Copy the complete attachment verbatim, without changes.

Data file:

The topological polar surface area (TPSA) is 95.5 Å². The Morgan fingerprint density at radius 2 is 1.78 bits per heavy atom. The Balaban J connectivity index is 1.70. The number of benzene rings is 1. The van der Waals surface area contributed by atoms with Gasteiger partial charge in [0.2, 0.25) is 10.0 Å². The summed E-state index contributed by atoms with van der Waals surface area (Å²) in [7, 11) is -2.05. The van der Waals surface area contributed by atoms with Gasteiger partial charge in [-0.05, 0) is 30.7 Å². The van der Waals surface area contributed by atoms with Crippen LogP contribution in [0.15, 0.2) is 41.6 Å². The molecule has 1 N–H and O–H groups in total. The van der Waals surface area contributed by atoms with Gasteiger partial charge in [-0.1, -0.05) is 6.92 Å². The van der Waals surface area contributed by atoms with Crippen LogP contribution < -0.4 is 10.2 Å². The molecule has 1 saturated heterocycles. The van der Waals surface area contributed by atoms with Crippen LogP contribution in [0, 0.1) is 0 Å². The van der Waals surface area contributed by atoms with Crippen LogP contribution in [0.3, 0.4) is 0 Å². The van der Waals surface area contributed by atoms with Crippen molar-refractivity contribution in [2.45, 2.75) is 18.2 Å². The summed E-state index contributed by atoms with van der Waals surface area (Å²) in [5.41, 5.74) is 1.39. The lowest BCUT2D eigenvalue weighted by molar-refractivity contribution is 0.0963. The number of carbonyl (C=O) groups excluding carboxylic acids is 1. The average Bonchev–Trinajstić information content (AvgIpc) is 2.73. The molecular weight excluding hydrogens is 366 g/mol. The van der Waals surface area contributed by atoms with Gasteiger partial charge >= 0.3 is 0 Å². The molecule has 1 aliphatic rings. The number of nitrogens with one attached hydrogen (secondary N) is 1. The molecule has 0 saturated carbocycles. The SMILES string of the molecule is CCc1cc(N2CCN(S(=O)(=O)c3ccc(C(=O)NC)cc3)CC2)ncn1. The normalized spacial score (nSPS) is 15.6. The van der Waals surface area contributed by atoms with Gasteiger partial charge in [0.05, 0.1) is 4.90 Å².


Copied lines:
The topological polar surface area (TPSA) is 95.5 Å². The Morgan fingerprint density at radius 2 is 1.78 bits per heavy atom. The Balaban J connectivity index is 1.70. The number of benzene rings is 1. The van der Waals surface area contributed by atoms with Gasteiger partial charge in [0.2, 0.25) is 10.0 Å². The summed E-state index contributed by atoms with van der Waals surface area (Å²) in [7, 11) is -2.05. The van der Waals surface area contributed by atoms with Gasteiger partial charge in [-0.05, 0) is 30.7 Å². The van der Waals surface area contributed by atoms with Crippen LogP contribution in [0.15, 0.2) is 41.6 Å². The molecule has 1 N–H and O–H groups in total. The van der Waals surface area contributed by atoms with Gasteiger partial charge in [-0.1, -0.05) is 6.92 Å². The van der Waals surface area contributed by atoms with Crippen LogP contribution < -0.4 is 10.2 Å². The molecule has 1 saturated heterocycles. The van der Waals surface area contributed by atoms with Crippen LogP contribution in [0, 0.1) is 0 Å². The van der Waals surface area contributed by atoms with Crippen LogP contribution in [0.3, 0.4) is 0 Å². The van der Waals surface area contributed by atoms with Crippen molar-refractivity contribution in [2.45, 2.75) is 18.2 Å². The summed E-state index contributed by atoms with van der Waals surface area (Å²) in [5.41, 5.74) is 1.39. The lowest BCUT2D eigenvalue weighted by molar-refractivity contribution is 0.0963. The number of carbonyl (C=O) groups excluding carboxylic acids is 1. The average Bonchev–Trinajstić information content (AvgIpc) is 2.73. The molecular weight excluding hydrogens is 366 g/mol. The van der Waals surface area contributed by atoms with Gasteiger partial charge >= 0.3 is 0 Å². The molecule has 1 aliphatic rings. The number of nitrogens with one attached hydrogen (secondary N) is 1. The molecule has 0 saturated carbocycles. The SMILES string of the molecule is CCc1cc(N2CCN(S(=O)(=O)c3ccc(C(=O)NC)cc3)CC2)ncn1. The normalized spacial score (nSPS) is 15.6. The van der Waals surface area contributed by atoms with Gasteiger partial charge in [0.05, 0.1) is 4.90 Å².